Lunar Missions Reveal Moon May Have Widespread Water

Rodiano Bonacci
Febbraio 24, 2018

That would mean that the water on the Moon has been formed in the deep underground minerals' formations of the Moon and the water remained captured in there.

NASA obtained evidence that water found on the Moon is spread broadly over the surface.

"We find that it doesn't matter what time of day or which latitude we look at; the signal indicating water always seems to be present", Joshua Bandfield, the lead author of the study, said in a statement.

The research team associated with the study also found that water present on the moon is not attached loosely to the lunar surface.

If the Moon has enough water, and if it is reasonably convenient to access, future explorers might be able to use it as drinking water or to convert it into hydrogen and oxygen for rocket fuel or oxygen to breathe.

But to get there, the researchers have to find out how that happened on the Moon. At the time being, scientists are yet working on resolving the water on the Moon mystery.

The study's conclusions show that water (H2O) or OH are produced when the solar winds hit the lunar surface.

The moon produces a mixture of emitted and reflected light that glows when heated by the sun. The team applied this temperature model to data gathered earlier by the Moon Mineralogy Mapper, a visible and infrared spectrometer that NASA's Jet Propulsion Laboratory in Pasadena, California, provided for India's Chandrayaan-1 orbiter.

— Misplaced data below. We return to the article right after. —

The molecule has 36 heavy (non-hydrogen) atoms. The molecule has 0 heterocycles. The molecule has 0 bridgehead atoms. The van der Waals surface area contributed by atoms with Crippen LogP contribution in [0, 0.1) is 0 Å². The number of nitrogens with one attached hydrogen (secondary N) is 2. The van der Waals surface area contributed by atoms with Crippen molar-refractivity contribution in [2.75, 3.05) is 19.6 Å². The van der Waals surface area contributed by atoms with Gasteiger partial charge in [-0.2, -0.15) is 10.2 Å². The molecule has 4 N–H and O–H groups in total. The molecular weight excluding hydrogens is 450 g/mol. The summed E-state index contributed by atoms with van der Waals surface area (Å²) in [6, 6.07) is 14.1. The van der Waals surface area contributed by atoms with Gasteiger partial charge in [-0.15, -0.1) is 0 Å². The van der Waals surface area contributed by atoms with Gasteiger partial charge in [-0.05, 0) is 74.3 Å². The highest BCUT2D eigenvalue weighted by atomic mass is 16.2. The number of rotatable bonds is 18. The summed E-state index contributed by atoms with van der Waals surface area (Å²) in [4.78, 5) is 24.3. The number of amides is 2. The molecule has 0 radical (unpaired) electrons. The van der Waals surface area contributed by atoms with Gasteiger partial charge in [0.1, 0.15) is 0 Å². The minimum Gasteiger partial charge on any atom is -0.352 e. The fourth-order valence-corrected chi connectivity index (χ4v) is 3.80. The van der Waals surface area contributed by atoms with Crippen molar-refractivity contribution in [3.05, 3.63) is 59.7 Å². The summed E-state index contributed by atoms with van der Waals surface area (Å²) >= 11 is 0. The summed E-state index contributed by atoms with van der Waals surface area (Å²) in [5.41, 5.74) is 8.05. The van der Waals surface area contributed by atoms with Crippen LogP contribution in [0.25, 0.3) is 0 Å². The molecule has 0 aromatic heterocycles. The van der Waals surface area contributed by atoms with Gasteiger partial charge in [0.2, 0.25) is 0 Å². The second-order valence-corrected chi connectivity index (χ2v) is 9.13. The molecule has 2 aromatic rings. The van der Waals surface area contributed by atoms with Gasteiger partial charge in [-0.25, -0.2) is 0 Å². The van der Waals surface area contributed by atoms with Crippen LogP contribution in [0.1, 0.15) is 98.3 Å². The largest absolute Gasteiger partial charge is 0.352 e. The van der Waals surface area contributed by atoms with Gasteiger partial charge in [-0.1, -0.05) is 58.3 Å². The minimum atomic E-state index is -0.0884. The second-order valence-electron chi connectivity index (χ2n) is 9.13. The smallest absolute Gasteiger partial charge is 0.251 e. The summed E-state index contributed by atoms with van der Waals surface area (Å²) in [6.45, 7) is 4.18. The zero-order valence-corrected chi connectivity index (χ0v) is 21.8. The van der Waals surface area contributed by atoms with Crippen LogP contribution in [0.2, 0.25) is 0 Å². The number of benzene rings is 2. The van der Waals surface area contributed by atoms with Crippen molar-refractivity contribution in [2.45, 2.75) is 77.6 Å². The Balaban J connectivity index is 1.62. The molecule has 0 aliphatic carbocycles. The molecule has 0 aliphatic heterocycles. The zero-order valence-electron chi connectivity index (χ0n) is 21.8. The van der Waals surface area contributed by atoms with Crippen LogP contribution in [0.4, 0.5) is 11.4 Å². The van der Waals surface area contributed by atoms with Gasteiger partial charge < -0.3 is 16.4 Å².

Scientists used a model and detailed surface temperature maps made from the measurements of the Diviner Lunar Radiometer Experiment instrument aboard NASA's Lunar Reconnaissance Orbiter (LRO).

The new findings indicating more widespread distribution as well as relatively stable moon water suggests that the water may be present as OH or hydroxyl, which is made up of one oxygen atom and one hydrogen atom and is a more reactive relative of H2O. OH, also called hydroxyl, doesn't stay on its own for long, preferring to attack molecules or attach itself chemically to them. Therefore, it would need to be extracted from minerals before it could be used.

"By putting some limits on how mobile the water or the OH on the surface is, we can help constrain how much water could reach the cold traps in the polar regions", said Michael Poston of the Southwest Research Institute in San Antonio, Texas.

At present, the scientists are still trying to figure out what the discovery tells about the moon water's source.

"Some of these scientific problems are very, very hard, and it's only by drawing on multiple resources from different missions that we are able to hone in on an answer", said NASA scientist John Keller in the announcement.

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